Motions to Suppress

Suppressing Criminal Evidence Inhibits Police Officers From Violating Rights

Criminal defense Lawyers have been moving to suppress illegally obtained evidence to a far greater extent following the defining of our constitutional rights. A vast majority of the law involving our rights were handed down by the criminal appellate and United States Supreme Court during the 1960s. The concept is straight forward in that it relies on the exclusionary rule to prevent a criminal prosecutor from using evidence that was obtained illegally (or by violating a suspect’s rights). The exclusion of illegally obtained evidence designed to inhibit law enforcement from violating the constitutional protections afforded to us all.

For more information about Motions to Suppress in Drunk Driving Cases, ask for a copy of excerpts from our past DUI Defense Seminars.

Criminal Lawyer Hypothetical Analysis

Where a criminal investigator examines the contents of a woman’s handbag and discovers illegal drugs, that officer can’t use what he has learned nor the actual narcotics confiscated in order to seek a conviction. The severity of the crime or level of incriminating evidence is of no consequence. Criminal defense Lawyers know that upon filing a motion to suppress and succeeding, the evidence will be ruled inadmissible as being the product of an illegal search.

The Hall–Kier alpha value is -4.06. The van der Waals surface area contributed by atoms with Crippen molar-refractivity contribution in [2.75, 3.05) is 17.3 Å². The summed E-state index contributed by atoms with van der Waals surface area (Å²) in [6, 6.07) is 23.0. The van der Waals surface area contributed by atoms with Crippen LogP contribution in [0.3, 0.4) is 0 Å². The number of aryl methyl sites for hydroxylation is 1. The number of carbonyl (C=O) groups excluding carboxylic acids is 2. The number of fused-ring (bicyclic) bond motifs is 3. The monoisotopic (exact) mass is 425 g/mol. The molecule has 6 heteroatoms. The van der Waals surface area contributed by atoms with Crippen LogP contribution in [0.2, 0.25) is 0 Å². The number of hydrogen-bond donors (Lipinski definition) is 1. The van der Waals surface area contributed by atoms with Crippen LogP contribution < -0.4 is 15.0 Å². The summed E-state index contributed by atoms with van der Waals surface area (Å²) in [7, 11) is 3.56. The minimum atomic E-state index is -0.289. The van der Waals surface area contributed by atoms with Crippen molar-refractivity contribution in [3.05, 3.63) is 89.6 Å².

Criminal defense Lawyer asserts the rights of his or her client, the court would be forced to grant the motion as a matter of criminal procedure. Where the evidence suppress was vital to the criminal prosecutor’s case, the charges would be dismissed by the State Lawyer’s Office. Where a violation of rights is tantamount to a gross disregarding of the law, criminal detectives involved may be sanctioned, suspended or even terminated.

Criminal lawyers explain that illegal searches are generally the result of warrantless searches conducted on the part of a criminal investigator. Such searches as a rule require that probable cause exist and that this probable cause be easily articulated by the officer.

Criminal Defense Hypothetical Explanation

Suspect is detained by a criminal investigator upon leaving a mall. The officer stopping suspect did so because he observed suspect looking in one of his shopping bags as he exited the store. Upon detaining the individual, the officer searched the defendants bag and found property in which the suspect did not have a receipt for. Within an hour, law enforcement determines that the items were in fact stolen.

This evidence is properly suppressible by defendant’s criminal defense Lawyer. While initial contact with the defendant may have been proper, the searching of his bags without probable cause was illegal. Furthermore, the detention of the suspect for an hour pending the investigation of his belongings was also illegal.